In 2014, a longitudinal study from Denmark determined that trust (aHR 0.83, 95% CI 0.75–0.91), but not reciprocity (aHR 0.91, 95% CI 0.72–1.16), was associated with lower mortality risk among women. Another study in 2012 from Finland showed that low trust was associated with higher risk for mortality among men (aHR 1.77, 95% CI 1.11–2.83) [11]. Finally in 2019, a longitudinal cohort study consisting of 25,270 participants using the United States General Social Survey data demonstrated that contextual-level trust was associated with lower risk for all-cause mortality (aHR 0.96, 95% CI 0.93–0.98) [12]. The results from our study using nationally representative longitudinal cohort with community representative data add further to those of recent longitudinal cohort studies that found an inverse association between social capital and mortality in Western countries.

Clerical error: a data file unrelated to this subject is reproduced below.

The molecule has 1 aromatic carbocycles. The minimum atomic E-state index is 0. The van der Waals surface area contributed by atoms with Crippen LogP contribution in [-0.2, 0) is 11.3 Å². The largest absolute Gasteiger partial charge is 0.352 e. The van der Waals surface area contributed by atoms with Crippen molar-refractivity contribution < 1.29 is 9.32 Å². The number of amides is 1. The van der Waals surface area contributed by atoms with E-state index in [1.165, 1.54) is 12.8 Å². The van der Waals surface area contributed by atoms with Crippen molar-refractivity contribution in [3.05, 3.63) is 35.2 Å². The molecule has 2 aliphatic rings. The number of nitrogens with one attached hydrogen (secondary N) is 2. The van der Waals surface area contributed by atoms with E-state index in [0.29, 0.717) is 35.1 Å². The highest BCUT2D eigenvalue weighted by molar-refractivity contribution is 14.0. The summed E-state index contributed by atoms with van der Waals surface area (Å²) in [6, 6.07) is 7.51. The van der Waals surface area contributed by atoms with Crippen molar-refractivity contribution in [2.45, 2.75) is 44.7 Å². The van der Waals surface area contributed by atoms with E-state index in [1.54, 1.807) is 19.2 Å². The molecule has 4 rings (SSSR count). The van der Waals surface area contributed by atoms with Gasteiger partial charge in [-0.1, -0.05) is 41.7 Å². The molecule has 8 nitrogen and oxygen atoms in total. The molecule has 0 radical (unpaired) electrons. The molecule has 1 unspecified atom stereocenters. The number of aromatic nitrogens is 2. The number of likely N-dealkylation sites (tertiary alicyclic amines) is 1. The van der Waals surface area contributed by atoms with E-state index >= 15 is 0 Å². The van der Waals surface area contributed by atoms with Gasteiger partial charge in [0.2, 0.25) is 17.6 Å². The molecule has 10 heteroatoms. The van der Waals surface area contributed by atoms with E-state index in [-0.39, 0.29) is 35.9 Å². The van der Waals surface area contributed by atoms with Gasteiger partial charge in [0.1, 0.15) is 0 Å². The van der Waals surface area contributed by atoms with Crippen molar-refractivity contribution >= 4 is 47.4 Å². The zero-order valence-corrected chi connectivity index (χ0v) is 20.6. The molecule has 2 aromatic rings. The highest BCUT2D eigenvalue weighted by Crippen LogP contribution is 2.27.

A number of mechanisms have been proposed to explain the significant association between social capital and mortality. First, low levels of trust and reciprocity may be markers or consequences of heightened social stress and anxiety [23, 24]. In turn, high levels of social stress and anxiety may stimulate the hypothalamic-pituitary-adrenal axis, resulting in elevated blood cortisol levels [12]. Ultimately, chronic exposure to high cortisol levels could lead to higher risk for CVD [25, 26], cancer [27], and mortality [28]. For example, it has been shown that high blood cortisol levels are associated with higher risk for atherosclerosis [29] or coronary artery calcification [30], both of which could lead to subsequent CVD development. Second, higher social trust and reciprocity may be associated with enhanced access to local services and amenities. Neighborhoods with higher social capital and collective efficacy are more likely to have enhanced access to services such as transportation and community health clinics [31]. Third, high social trust and reciprocity may be related to better diffusion of health-related information within the community, resulting in a general increase in health promotion [32]. Finally, communities with higher trust and reciprocity may reduce unhealthy lifestyle behaviors by facilitating the promotion of health awareness [33].